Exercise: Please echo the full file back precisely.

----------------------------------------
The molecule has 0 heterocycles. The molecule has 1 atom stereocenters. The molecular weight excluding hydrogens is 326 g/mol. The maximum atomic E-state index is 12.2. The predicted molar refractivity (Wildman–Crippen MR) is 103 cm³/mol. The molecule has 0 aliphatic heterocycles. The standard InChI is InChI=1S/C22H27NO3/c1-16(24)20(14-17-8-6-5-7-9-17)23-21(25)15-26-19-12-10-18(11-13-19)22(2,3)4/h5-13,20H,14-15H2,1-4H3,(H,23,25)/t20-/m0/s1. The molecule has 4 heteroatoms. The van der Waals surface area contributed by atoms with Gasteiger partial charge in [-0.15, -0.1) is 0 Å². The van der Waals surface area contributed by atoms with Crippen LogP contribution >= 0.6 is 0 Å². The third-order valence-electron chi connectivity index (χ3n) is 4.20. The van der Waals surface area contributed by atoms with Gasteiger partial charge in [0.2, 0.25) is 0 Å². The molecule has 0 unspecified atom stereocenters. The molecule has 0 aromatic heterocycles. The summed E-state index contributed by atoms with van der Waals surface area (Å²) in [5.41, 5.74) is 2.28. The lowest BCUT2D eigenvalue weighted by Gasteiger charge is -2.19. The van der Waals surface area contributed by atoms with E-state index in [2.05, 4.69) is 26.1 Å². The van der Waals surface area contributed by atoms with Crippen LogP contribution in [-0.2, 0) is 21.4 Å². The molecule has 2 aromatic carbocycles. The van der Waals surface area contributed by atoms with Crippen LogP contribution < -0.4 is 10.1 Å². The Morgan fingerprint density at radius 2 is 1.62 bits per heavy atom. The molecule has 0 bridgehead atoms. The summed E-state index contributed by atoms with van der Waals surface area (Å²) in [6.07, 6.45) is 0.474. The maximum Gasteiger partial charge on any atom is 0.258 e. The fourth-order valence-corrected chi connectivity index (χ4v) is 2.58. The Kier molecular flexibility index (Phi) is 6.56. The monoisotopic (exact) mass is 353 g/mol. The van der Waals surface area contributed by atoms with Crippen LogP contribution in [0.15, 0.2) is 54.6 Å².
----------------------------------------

The molecule has 0 heterocycles. The molecule has 1 atom stereocenters. The molecular weight excluding hydrogens is 326 g/mol. The maximum atomic E-state index is 12.2. The predicted molar refractivity (Wildman–Crippen MR) is 103 cm³/mol. The molecule has 0 aliphatic heterocycles. The standard InChI is InChI=1S/C22H27NO3/c1-16(24)20(14-17-8-6-5-7-9-17)23-21(25)15-26-19-12-10-18(11-13-19)22(2,3)4/h5-13,20H,14-15H2,1-4H3,(H,23,25)/t20-/m0/s1. The molecule has 4 heteroatoms. The van der Waals surface area contributed by atoms with Gasteiger partial charge in [-0.15, -0.1) is 0 Å². The van der Waals surface area contributed by atoms with Crippen LogP contribution >= 0.6 is 0 Å². The third-order valence-electron chi connectivity index (χ3n) is 4.20. The van der Waals surface area contributed by atoms with Gasteiger partial charge in [0.2, 0.25) is 0 Å². The molecule has 0 unspecified atom stereocenters. The molecule has 0 aromatic heterocycles. The summed E-state index contributed by atoms with van der Waals surface area (Å²) in [5.41, 5.74) is 2.28. The lowest BCUT2D eigenvalue weighted by Gasteiger charge is -2.19. The van der Waals surface area contributed by atoms with E-state index in [2.05, 4.69) is 26.1 Å². The van der Waals surface area contributed by atoms with Crippen LogP contribution in [-0.2, 0) is 21.4 Å². The molecule has 2 aromatic carbocycles. The van der Waals surface area contributed by atoms with Crippen LogP contribution < -0.4 is 10.1 Å². The Morgan fingerprint density at radius 2 is 1.62 bits per heavy atom. The molecule has 0 bridgehead atoms. The summed E-state index contributed by atoms with van der Waals surface area (Å²) in [6.07, 6.45) is 0.474. The maximum Gasteiger partial charge on any atom is 0.258 e. The fourth-order valence-corrected chi connectivity index (χ4v) is 2.58. The Kier molecular flexibility index (Phi) is 6.56. The monoisotopic (exact) mass is 353 g/mol. The van der Waals surface area contributed by atoms with Crippen LogP contribution in [0.15, 0.2) is 54.6 Å².